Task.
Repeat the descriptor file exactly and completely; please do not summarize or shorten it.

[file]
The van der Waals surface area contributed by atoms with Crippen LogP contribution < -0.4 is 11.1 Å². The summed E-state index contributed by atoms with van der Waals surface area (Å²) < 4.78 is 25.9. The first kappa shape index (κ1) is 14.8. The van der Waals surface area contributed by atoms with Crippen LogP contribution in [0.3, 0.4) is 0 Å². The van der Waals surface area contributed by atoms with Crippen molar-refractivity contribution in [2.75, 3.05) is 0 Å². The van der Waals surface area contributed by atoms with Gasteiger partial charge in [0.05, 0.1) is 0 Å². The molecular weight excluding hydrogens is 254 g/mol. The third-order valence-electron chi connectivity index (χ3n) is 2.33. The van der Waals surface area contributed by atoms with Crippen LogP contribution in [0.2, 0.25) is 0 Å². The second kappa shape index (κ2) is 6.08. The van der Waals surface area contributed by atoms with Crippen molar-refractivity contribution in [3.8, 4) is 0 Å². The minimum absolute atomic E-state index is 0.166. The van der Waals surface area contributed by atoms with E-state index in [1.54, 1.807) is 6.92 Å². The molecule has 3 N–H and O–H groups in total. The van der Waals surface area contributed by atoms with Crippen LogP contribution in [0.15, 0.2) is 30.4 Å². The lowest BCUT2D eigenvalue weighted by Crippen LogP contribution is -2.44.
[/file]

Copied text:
The van der Waals surface area contributed by atoms with Crippen LogP contribution < -0.4 is 11.1 Å². The summed E-state index contributed by atoms with van der Waals surface area (Å²) < 4.78 is 25.9. The first kappa shape index (κ1) is 14.8. The van der Waals surface area contributed by atoms with Crippen LogP contribution in [0.3, 0.4) is 0 Å². The van der Waals surface area contributed by atoms with Crippen molar-refractivity contribution in [2.75, 3.05) is 0 Å². The van der Waals surface area contributed by atoms with Gasteiger partial charge in [0.05, 0.1) is 0 Å². The molecular weight excluding hydrogens is 254 g/mol. The third-order valence-electron chi connectivity index (χ3n) is 2.33. The van der Waals surface area contributed by atoms with Crippen LogP contribution in [0.2, 0.25) is 0 Å². The second kappa shape index (κ2) is 6.08. The van der Waals surface area contributed by atoms with Crippen molar-refractivity contribution in [3.8, 4) is 0 Å². The minimum absolute atomic E-state index is 0.166. The van der Waals surface area contributed by atoms with E-state index in [1.54, 1.807) is 6.92 Å². The molecule has 3 N–H and O–H groups in total. The van der Waals surface area contributed by atoms with Crippen LogP contribution in [0.15, 0.2) is 30.4 Å². The lowest BCUT2D eigenvalue weighted by Crippen LogP contribution is -2.44.